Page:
grace-filled budgeting

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I’ve heard a lot lately about how certain financial advisors, specifically Christian financial advisors, ok, specifically Dave Ramsey, can enslave people with fear and guilt and legalism rather than free them through hope and encouragement.

I totally get it.

I get that it can be put on a pedestal and preached as doctrine or the way. I get that a strict budget can feel like legalism and making mistakes can feel like “sin”. I get how hearing that someone has begun following Dave Ramsey’s financial philosophies could make the hearer feel less than. I especially see the potential for danger in the tie between Christian faith and any set of financial principles.

Here’s the thing: Something is only of God to the extent that it leads to Freedom and Love.

I’m not talking about the pseudo-freedom of mindlessly swiping a piece of plastic and worrying about it later. I’m talking about the freedom that comes when later arrives and there is no feeling of guilt or regret.

I’m not talking about that brief, fleeting love felt in the dressing room at Anthropologie. I’ talking about Deep, Eternal, Calvary love.

For DanO and I, Total Money Makeover has lead to freedom in our marriage. We have a budget and we tell our money where to go instead of wondering where it went. There is freedom knowing that decisions are out in the open and are dictated by a mutually agreed upon plan. There is freedom in using cash and handling the transaction when it occurs, not getting the statement later.

For DanO and I, Total Money Makeover has lead to love in our family. I have a theory supported by intermittent surveys of married friends: DanO and I are more passionate arguers than your average married couple. True story. And of those arguments, money ones are the worst. I can honestly and candidly tell you that since getting on the same page with finances, there is so much less on which to disagree. It’s a pretty clear equation that less disagreement and arguing equals more love.

But what if it didn’t? What if we felt burdened and defeated as a result of this financial paradigm? What if there was no grace for mistakes or for exceptions? What if we weren’t both on board and it became a point of even further dispute?

Then it wouldn’t be right for us to ascribe to it. Remember? Something is only of God to the extent that it leads to Freedom and Love. Friends, don’t let it enslave you or shame you. Not even the trendiest, best-sellingest, soundest advice is worth trading a light yoke and a full heart.


9 Responses to “grace-filled budgeting”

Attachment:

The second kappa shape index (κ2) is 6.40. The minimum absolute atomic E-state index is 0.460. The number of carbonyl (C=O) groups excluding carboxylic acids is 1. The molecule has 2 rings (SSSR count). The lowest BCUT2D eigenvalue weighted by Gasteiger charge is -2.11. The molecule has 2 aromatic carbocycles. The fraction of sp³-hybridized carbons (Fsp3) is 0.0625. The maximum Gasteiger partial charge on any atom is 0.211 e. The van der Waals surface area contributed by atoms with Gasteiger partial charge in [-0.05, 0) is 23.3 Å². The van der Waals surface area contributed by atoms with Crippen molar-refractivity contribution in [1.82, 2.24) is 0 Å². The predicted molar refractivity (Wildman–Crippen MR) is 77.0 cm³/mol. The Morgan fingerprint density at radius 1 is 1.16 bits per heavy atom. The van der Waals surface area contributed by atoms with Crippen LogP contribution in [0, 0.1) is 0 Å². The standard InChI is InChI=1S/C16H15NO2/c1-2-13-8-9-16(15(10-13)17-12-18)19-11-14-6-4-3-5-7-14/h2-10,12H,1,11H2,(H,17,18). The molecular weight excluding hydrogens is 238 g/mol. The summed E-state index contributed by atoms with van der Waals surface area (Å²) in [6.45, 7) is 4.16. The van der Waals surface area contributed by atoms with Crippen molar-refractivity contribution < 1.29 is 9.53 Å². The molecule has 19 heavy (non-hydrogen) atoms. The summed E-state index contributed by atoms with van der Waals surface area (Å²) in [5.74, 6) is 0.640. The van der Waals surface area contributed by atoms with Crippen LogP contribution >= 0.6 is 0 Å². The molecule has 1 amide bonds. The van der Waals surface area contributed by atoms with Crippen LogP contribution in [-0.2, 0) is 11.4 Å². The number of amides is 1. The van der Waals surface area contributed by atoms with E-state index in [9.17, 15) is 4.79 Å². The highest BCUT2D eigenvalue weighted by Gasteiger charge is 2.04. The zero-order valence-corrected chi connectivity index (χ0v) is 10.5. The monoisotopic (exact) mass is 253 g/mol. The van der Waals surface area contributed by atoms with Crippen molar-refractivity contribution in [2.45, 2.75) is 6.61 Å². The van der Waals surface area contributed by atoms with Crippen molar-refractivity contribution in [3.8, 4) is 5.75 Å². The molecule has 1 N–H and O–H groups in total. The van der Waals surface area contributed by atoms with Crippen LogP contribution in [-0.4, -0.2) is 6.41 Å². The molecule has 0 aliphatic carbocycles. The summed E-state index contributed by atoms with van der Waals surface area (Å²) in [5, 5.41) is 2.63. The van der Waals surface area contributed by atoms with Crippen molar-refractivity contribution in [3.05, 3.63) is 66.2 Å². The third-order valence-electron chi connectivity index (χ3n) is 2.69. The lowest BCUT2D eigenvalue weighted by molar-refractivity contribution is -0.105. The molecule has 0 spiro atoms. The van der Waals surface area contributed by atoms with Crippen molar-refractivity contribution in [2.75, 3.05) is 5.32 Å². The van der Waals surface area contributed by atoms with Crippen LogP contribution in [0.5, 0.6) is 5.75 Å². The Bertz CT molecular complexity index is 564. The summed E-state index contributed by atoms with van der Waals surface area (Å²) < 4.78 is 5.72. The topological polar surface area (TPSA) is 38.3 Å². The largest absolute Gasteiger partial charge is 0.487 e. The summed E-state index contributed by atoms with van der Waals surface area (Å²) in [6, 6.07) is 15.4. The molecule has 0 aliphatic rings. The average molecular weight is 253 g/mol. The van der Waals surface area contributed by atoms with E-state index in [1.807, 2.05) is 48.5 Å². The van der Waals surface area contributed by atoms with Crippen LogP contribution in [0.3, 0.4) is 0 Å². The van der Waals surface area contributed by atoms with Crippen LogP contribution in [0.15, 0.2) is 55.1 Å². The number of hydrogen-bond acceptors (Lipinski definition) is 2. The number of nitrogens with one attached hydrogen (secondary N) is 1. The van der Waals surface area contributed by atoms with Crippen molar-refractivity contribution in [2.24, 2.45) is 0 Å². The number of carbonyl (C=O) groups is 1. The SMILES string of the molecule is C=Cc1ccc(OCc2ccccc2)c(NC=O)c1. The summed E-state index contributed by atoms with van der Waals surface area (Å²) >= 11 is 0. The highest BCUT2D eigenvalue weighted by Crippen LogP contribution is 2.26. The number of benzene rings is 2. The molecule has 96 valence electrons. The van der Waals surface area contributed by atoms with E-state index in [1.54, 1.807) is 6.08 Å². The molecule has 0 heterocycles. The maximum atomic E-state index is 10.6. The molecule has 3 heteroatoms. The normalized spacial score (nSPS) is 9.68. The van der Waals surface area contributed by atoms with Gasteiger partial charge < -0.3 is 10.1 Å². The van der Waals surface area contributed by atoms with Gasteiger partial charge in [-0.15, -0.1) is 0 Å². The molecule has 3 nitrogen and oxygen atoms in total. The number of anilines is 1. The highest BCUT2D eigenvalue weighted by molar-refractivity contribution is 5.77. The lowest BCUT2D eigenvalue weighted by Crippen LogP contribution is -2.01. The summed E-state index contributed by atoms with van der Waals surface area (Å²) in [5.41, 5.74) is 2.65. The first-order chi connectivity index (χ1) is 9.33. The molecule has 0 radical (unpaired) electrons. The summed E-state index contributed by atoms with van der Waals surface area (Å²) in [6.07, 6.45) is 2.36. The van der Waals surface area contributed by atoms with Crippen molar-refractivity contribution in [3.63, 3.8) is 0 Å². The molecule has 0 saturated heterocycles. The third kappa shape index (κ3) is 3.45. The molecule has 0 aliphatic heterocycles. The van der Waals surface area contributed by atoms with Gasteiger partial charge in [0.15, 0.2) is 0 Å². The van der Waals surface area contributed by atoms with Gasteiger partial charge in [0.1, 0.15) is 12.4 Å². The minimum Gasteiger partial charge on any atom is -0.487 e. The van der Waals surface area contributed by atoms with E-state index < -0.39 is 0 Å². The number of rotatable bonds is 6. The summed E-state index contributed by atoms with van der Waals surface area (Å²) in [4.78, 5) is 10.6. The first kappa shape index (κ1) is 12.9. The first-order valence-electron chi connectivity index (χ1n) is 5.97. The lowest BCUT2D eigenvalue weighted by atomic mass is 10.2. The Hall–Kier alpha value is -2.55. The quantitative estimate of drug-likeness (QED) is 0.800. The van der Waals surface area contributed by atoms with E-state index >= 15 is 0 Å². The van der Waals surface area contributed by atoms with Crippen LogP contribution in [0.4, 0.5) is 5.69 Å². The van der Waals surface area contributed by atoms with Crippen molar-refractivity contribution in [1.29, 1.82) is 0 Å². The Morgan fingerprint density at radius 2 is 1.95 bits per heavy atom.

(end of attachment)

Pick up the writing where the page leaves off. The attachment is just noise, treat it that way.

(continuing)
1. Molly

    As a Dave Ramsey FPU student I really feel you on this post. We were doing so well with the debt snowball and then I unexpectedly lost my job :(

    Now I feel guilty all the time that I’m the reason we cant continue the program right now. I am fearful that the debt will begin to mount up again. I’m really living a different way in my mind now though so what I try to think is that God set us on a debt reduction path to prepare us for this valley.

    • AllisonO

      That’s a great way to look at it. Maybe it wasn’t as much about completely staying true to the plan presented in FPU as it was about shifting your thinking. Grace, grace, grace.

  2. Amanda

    Thank you for this, my dear. I’ve been wanting to keep better track of our money for just those reasons! I don’t want to feel like the money is controlling our family. I was just talking to Kyle about how I admire you two for sticking to a budget and achieving your goals – you are an inspiration! :)

  3. Jessie

    My husband and I are also doing Dave’s plan (5 months until debt freedom). The plan works for us but in talking with many of my friends I realize that it may not be te best plan for them. This does not make me righteous and them sinners. We all find out own path as couples and as Christians to peace. Well said.

  4. Christa

    My husband and I have felt like this is becoming a cult and a worship of “Uncle Dave”. It kind of worries us. We grew up in very financially responsible homes and if anything, have had to learn, or at least me, to spend and not worry about every dollar. Life is here for us to enjoy it and be gracioius to others. We love to serve great food and wine when entertaining and treat our nieces and nephews to experiences that may not always be “cheap”. I agree with the grace needed and having been laid off for more than two years it is interesting about budgets and money. It probably helps that I love to shop consignment and Saver’s! I am not extravagant with my purchases and clearance, coupon and consignment are words that make me happy! I am glad for your generation, that appears to not have had some of the saving and spending lessons that we of depression era parents instilled in us, get the help needed to be responsible with one’s budget and yes, money is what couples fight about. I say that is because it is easier to find sex elsewhere than money. Sad but too often true. Thank you for such an honest post and for having the courage and discipline to budget and work hard to reach this mutual goal. You are an inspiring couple and beautiful family.

  5. Sarah Ann Noel

    I just found your blog and what a fabulous post to stumble upon. I love your take on financial responsibility as Christians and how your focus is on the freedom and grace we receive through Christ. Why is it so easy to forget about something so wonderful?!

    Thanks so much for sharing. Can’t wait to keep reading!


    the Reverie blog


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